SYDNEY (Reuters) - Some rural communities in the Australian state of New South Wales are suffering their worst plague of mice in decades after a bumper grain harvest, local people said.
Eyewitness video obtained by Reuters showed thousands of the tiny rodents swarming around a farm in the town of Gilgandra.
“At night... the ground is just moving with thousands and thousands of mice just running around” farmer Ron Mckay told the Australian Broadcasting Corporation.
Supermarkets are storing food in sealed containers and at least three patients in the local hospital have been bitten by the mice, the broadcaster said.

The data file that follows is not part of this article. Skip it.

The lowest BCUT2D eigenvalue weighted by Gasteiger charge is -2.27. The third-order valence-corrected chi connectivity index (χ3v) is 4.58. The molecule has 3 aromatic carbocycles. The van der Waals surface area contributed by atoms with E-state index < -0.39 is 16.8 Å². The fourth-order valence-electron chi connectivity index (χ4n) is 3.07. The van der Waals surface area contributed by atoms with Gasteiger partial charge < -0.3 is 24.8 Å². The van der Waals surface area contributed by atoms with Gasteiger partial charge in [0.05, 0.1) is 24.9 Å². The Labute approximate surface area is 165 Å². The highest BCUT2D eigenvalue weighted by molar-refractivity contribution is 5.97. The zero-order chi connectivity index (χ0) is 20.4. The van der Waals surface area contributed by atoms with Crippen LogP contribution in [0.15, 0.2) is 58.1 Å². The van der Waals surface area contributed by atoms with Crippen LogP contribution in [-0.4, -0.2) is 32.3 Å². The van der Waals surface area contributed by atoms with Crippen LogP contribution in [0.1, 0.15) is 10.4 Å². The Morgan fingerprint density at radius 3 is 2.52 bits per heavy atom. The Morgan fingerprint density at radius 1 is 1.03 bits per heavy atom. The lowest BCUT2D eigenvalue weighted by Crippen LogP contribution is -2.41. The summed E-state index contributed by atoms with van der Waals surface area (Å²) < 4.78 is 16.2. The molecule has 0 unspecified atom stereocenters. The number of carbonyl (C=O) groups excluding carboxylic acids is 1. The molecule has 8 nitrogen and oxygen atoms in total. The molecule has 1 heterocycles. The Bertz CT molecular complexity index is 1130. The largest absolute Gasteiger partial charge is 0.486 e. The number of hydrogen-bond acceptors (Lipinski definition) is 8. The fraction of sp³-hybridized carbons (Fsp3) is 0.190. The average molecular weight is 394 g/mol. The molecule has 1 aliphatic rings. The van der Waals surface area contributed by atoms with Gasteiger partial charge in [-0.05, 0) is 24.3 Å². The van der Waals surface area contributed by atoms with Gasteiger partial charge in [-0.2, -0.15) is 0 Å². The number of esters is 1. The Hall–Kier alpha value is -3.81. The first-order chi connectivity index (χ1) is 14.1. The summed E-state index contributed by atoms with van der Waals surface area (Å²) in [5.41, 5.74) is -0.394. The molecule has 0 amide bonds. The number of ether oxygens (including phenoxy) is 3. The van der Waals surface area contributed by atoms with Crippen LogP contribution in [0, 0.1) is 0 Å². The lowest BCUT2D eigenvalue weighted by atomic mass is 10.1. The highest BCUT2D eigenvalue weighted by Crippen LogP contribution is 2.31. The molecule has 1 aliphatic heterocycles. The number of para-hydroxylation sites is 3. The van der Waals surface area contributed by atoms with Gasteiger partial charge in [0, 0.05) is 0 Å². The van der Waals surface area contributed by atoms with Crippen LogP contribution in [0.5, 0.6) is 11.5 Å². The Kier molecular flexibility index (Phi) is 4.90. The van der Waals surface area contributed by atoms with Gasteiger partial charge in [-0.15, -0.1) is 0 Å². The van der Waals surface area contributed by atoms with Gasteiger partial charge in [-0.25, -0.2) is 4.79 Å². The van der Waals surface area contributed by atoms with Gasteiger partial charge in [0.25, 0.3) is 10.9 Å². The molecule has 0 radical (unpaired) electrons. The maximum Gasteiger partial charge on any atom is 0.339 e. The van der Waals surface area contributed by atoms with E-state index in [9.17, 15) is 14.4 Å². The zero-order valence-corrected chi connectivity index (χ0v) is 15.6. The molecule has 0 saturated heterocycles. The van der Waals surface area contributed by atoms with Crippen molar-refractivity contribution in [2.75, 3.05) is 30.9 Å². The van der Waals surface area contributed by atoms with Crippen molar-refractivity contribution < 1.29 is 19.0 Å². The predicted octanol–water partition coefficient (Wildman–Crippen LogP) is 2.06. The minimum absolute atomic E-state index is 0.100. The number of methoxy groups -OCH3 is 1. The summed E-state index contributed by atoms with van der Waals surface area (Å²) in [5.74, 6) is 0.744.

“You can imagine that every time you open a cupboard, every time you go to your pantry, there are mice present,” said Steve Henry, a rodent expert.
“And they’re eating into your food containers, they’re fouling your clean linen in your linen cupboard, they’re running across your bed at night.”
Farmers who made hay bales for the winter expect to lose many to the fast-reproducing rodents. Local media reported that just one pair of mice can produce on average up to 500 offspring in a season.
Intensive baiting programmes have so far had little success against the infestation, and locals are hoping for heavy rain to drown the mice in their burrows.
Reporting by Jill Gralow and Paulina Duran in Sydney; Editing by Gareth Jones
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